UFR 4-14 Description

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Flow in pipes with sudden contraction

Underlying Flow Regime 4-14               © copyright ERCOFTAC 2004


Description

Preface

Flow through ducts with sudden (sharp-edged) contractions occurs in many industrial applications. The flow separation in the vicinity of the contraction plane causes an increase in pressure loss, which affects erosion rates and heat and mass transfer rates at the separation and reattachment regions. In this work, the ESDU CFD predictions of the flow in a pipe sudden contraction were compared with the LDA measurements and numerical studies by Durst and Loy (1985) and Buckle and Durst (1993) for a contraction area ratio s=0.286, and Bullen et al. (1990; 1996) for a contraction area ratio s=0.332. The fluid was incompressible and Newtonian. The flow regimes were laminar, transitional, and turbulent (20 < Re < 106). The CFD predictions of the pressure loss coefficient for these geometries and flow conditions were compared with the ESDU correlation (ESDU, 2001) for laminar and turbulent flows, and Bullen et al. (1996) measurements for turbulent flow.

Pipe contractions exist in a variety of process and chemical plants. In order to determine the overall pumping power in a piping system, it is essential to have reliable design procedures to predict pressure losses. It is also important to know the flow details of the separations upstream and downstream of the contraction plane to avoid placing sensitive equipment in these regions. The pressure loss through the contraction is caused by two consecutive processes: (1) contraction of the flow to the vena contracta, and (2) expansion to the wall of the small pipe. The latter is an “uncontrolled” expansion against an adverse pressure gradient. The smaller the area ratio, the larger the pressure gradient and hence the loss.

A schematic of the flow through a pipe sudden contraction is shown in Fig.1. A notation of the terms used in this report can be found in the nomenclature section. In all flow regimes (laminar, transitional, and turbulent) the upstream fully developed flow conditions are not influenced by the contraction approximately 1-2 large tube diameters upstream of the contraction plane. Closer to the contraction plane the flow decelerates near the wall and accelerates in the central region. A separation occurs upstream of the contraction even at the low Re (the lowest considered here is ReD=23). See Fig. 2 for a sketch of the separation regions. With increase in Re, the upstream separation size (length and height) decreases slightly to reach a minimum value at about ReD=100. At around this flow condition the velocity profile immediately downstream of the contraction displays a velocity overshoot close to the wall with a magnitude higher than the centre line velocity. This flow feature is present at higher Re in the laminar, transitional and turbulent regimes. The upstream separation size increases with Re up to ReD=104 and reduces slightly for ReD>104. At ReD > 300-400, a separation region develops immediately downstream of the contraction. The size of this separation increases with Re in the laminar and transitional regions. For Re> 104 the length of the separation reduces slightly with the increase in Re while the height is nearly constant.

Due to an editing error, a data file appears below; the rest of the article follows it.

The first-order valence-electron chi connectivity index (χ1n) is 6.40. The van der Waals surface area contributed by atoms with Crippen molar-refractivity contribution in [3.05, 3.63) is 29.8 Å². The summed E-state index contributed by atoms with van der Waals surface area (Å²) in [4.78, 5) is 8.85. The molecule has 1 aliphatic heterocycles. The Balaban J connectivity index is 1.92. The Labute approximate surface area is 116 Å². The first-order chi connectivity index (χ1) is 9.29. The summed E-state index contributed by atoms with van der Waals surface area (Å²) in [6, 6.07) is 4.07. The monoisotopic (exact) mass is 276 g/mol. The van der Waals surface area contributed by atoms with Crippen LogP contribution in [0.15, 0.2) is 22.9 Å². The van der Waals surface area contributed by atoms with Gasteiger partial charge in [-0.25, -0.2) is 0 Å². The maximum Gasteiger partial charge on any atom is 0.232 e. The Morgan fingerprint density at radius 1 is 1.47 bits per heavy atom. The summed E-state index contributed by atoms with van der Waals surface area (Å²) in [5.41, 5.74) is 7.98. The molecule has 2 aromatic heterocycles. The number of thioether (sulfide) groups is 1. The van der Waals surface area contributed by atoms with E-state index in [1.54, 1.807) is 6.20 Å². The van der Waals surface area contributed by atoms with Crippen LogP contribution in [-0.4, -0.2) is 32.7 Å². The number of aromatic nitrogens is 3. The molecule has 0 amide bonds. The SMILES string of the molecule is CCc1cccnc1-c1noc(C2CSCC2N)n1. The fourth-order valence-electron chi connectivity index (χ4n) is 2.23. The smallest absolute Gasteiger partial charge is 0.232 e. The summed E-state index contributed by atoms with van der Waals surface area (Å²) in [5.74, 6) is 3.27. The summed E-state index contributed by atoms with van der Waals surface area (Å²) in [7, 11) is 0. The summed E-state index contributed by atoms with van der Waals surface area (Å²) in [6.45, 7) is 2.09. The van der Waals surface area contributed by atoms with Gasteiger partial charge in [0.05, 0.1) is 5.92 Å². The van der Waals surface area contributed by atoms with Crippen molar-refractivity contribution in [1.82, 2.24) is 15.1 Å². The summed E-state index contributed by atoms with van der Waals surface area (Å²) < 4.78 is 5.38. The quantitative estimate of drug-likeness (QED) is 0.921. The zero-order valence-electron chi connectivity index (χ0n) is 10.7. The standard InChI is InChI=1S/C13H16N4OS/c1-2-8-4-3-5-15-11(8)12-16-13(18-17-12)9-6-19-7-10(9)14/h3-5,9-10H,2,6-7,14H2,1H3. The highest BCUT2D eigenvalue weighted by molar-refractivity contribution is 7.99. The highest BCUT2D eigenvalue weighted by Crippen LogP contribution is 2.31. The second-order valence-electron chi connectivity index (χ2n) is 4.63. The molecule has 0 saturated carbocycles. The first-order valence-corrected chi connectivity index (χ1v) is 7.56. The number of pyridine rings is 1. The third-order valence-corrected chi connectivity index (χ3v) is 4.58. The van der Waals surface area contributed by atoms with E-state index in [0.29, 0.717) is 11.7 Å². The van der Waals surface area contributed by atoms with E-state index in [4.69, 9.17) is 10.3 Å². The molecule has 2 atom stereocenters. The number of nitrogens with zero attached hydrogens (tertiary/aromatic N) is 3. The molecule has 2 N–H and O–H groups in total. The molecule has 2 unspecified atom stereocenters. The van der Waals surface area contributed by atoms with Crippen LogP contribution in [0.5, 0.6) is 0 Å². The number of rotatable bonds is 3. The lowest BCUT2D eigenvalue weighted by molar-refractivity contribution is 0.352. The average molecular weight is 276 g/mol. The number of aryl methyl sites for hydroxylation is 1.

In order for CFD to predict reliably pressure losses in contractions, it is essential to capture the characteristic flow features for the whole range of geometries and flow conditions. The geometry range is defined by the contraction area ratio σ: 0 ≤ σ ≤ 1. The flow conditions are characterized by ReD (or Red): laminar, transition and turbulent. In this work, two geometries were analysed with s=0.286 and 0.332. ReD was varied from 23 to 106.

Figure 1. Schematic of the flow through a pipe with a sudden contraction.
Figure 2. Sketch of the upstream and downstream separations in the vicinity of the contraction.

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Extensive experimental and numerical studies have been carried out to investigate the flow in pipes with sudden contraction. A literature survey can be found in (Boger, 1982). A number of publications provide experimental data on wall static pressure drop, flow redevelopment length downstream the contraction plane and flow patterns using flow visualization techniques. However, reliable experimental data for comparison with CFD predictions are scarce. For example, the wall pressure measurements published by Astarita and Greco (1968), and Sylvester and Rosen (1970) differ by more than 100% in some ranges of Re. Velocity measurements using Laser Doppler Anemometry (LDA) are generally very reliable as the flow field is undisturbed and the temporal and spatial resolution is high. A summary of the published experimental and numerical data for CFD validation is given in Tables 1 to 3.


Table 1. Experimental and numerical velocity data for CFD validation in the literature
Reference